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Negligence and Unintentional Torts

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Presentation on theme: "Negligence and Unintentional Torts"— Presentation transcript:

1 Negligence and Unintentional Torts

2 What is a Tort? Damage to property or a personal injury caused by another person is a civil wrong called a tort Tort Law holds persons, private organizations, and governments responsible for damages and injuries Unintentional Torts – injuries that are the result of an accident or an action that was not intended to cause harm

3 Negligence The most common type of unintentional tort
Occurs when you Cause injury to someone in a situation where you should have known your actions could cause harm

4 Negligence - factors Stage 1 – Duty of Care
The obligation to avoid careless actions that could cause harm to one or more persons. Neighbour principle The legal responsibility to owe a duty of care not to harm one's neighbour by being careless or negligent Your neighbour is anyone who you can reasonably foresee being injured by your actions Foresee ability – being aware that your actions could cause injury to someone

5 Negligence – factors Stage 2 – Standard of Care
if a duty of care is owed to a “neighbour”, to what extent is that duty required? What would a reasonable person do in a similar circumstances? A reasonable person is considered to be an ordinary person of normal intelligence Professional liability – specialised standard of care People with specialised skills or training have a higher standard of care with respect to their field of expertise A reasonable person with the same specialised training Medical negligence Patients much give voluntary , informed consent in normal circumstances before a doctor can perform any medical procedure or test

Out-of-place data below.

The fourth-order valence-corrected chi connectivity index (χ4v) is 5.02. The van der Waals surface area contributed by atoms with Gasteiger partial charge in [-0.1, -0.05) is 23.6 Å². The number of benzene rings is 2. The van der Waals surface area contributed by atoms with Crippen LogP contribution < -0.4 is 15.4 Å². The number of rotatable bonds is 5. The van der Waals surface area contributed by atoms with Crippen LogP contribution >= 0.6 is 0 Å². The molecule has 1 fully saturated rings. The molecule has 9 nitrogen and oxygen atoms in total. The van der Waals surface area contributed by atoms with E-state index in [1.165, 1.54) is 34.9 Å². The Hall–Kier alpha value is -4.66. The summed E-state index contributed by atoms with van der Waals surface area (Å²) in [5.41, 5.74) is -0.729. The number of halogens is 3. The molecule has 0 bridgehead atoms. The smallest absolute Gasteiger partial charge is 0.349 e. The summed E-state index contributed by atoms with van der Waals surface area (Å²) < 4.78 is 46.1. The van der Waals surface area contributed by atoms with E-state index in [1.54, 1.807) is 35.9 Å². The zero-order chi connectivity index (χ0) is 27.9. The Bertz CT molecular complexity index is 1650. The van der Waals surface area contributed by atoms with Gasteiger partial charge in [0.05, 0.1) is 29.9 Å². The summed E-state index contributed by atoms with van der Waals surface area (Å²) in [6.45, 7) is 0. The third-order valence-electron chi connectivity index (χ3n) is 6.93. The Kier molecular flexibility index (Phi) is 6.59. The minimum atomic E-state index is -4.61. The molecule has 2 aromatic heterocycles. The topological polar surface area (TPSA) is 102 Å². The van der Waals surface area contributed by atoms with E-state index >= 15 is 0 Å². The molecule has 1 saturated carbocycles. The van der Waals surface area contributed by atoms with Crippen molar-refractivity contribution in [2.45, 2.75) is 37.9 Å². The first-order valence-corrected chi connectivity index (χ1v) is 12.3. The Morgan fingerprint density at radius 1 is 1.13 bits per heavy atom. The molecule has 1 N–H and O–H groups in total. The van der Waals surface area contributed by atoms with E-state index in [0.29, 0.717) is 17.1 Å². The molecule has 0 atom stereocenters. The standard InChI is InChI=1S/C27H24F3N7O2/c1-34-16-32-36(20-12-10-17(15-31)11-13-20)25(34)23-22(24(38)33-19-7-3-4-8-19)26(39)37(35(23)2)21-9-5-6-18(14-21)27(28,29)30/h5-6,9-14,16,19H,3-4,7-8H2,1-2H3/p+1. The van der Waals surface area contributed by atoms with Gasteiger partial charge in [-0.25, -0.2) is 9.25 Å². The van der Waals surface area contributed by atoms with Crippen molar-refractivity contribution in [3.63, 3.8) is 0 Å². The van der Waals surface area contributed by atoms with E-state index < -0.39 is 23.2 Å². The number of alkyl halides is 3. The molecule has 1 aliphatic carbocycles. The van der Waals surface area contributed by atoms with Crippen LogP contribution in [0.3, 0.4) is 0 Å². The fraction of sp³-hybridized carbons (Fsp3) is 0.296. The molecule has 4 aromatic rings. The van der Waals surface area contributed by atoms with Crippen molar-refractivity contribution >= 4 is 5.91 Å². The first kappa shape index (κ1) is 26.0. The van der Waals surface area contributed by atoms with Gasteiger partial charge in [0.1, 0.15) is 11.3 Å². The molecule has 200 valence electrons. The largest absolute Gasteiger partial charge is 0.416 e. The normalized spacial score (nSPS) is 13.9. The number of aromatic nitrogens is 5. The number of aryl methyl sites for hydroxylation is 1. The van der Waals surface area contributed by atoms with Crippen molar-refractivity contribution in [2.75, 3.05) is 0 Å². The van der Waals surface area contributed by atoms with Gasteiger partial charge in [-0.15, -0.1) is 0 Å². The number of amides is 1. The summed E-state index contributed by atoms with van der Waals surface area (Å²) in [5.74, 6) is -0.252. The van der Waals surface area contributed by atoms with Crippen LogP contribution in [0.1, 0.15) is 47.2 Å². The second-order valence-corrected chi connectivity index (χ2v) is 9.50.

6 Negligence – factors Stage 2 – Standard of Care Children
Special status under the law Children under the age of 6 are rarely found liable for their actions as they are believed to be too young to foresee the consequences Children over the age of 6 – courts consider their age, intelligence, life experience and what another child of similar age and intelligence would have done under similar circumstances Adult activities – i.e. driving a motor vehicle – child is responsible for the same standard of care as an adult

7 Negligence – factors Stage 2 – Standard of Care
Parental Responsibility Parents are not automatically liable for their children’s actions Can be held responsible if they fail to supervise or train their children Certain provinces have laws that hold parents responsible for torts committed by their children Parents may need to prove that they acted responsibly in order to not have to pay damages Children can sue their parents if the parent acted irresponsibly

8 Negligence – factors Stage 2 – Standard of Care Rescuers
Good Samaritan laws generally hold the standard of care for rescuers to a lower standard than other situations Person who was negligent in his/hers actions and caused the situation owes a duty of care to both the victim and the rescuer